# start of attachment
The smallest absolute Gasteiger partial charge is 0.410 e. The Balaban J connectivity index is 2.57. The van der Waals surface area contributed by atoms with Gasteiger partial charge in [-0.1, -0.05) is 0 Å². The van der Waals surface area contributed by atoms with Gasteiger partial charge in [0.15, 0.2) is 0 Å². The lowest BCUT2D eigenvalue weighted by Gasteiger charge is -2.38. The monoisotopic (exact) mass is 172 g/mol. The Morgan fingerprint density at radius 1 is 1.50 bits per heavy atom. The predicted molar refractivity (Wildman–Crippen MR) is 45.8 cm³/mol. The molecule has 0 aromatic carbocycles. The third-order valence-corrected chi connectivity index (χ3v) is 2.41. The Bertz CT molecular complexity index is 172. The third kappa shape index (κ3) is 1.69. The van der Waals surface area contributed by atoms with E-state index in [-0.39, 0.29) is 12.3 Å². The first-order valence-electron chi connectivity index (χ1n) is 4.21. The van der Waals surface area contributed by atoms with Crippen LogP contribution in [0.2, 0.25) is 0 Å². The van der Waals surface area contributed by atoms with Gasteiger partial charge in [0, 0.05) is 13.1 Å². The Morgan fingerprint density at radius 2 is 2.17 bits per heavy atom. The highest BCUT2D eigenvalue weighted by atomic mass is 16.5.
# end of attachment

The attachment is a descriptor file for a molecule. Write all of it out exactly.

The smallest absolute Gasteiger partial charge is 0.410 e. The Balaban J connectivity index is 2.57. The van der Waals surface area contributed by atoms with Gasteiger partial charge in [-0.1, -0.05) is 0 Å². The van der Waals surface area contributed by atoms with Gasteiger partial charge in [0.15, 0.2) is 0 Å². The lowest BCUT2D eigenvalue weighted by Gasteiger charge is -2.38. The monoisotopic (exact) mass is 172 g/mol. The Morgan fingerprint density at radius 1 is 1.50 bits per heavy atom. The predicted molar refractivity (Wildman–Crippen MR) is 45.8 cm³/mol. The molecule has 0 aromatic carbocycles. The third-order valence-corrected chi connectivity index (χ3v) is 2.41. The Bertz CT molecular complexity index is 172. The third kappa shape index (κ3) is 1.69. The van der Waals surface area contributed by atoms with E-state index in [-0.39, 0.29) is 12.3 Å². The first-order valence-electron chi connectivity index (χ1n) is 4.21. The van der Waals surface area contributed by atoms with Crippen LogP contribution in [0.2, 0.25) is 0 Å². The van der Waals surface area contributed by atoms with Gasteiger partial charge in [0, 0.05) is 13.1 Å². The Morgan fingerprint density at radius 2 is 2.17 bits per heavy atom. The highest BCUT2D eigenvalue weighted by atomic mass is 16.5.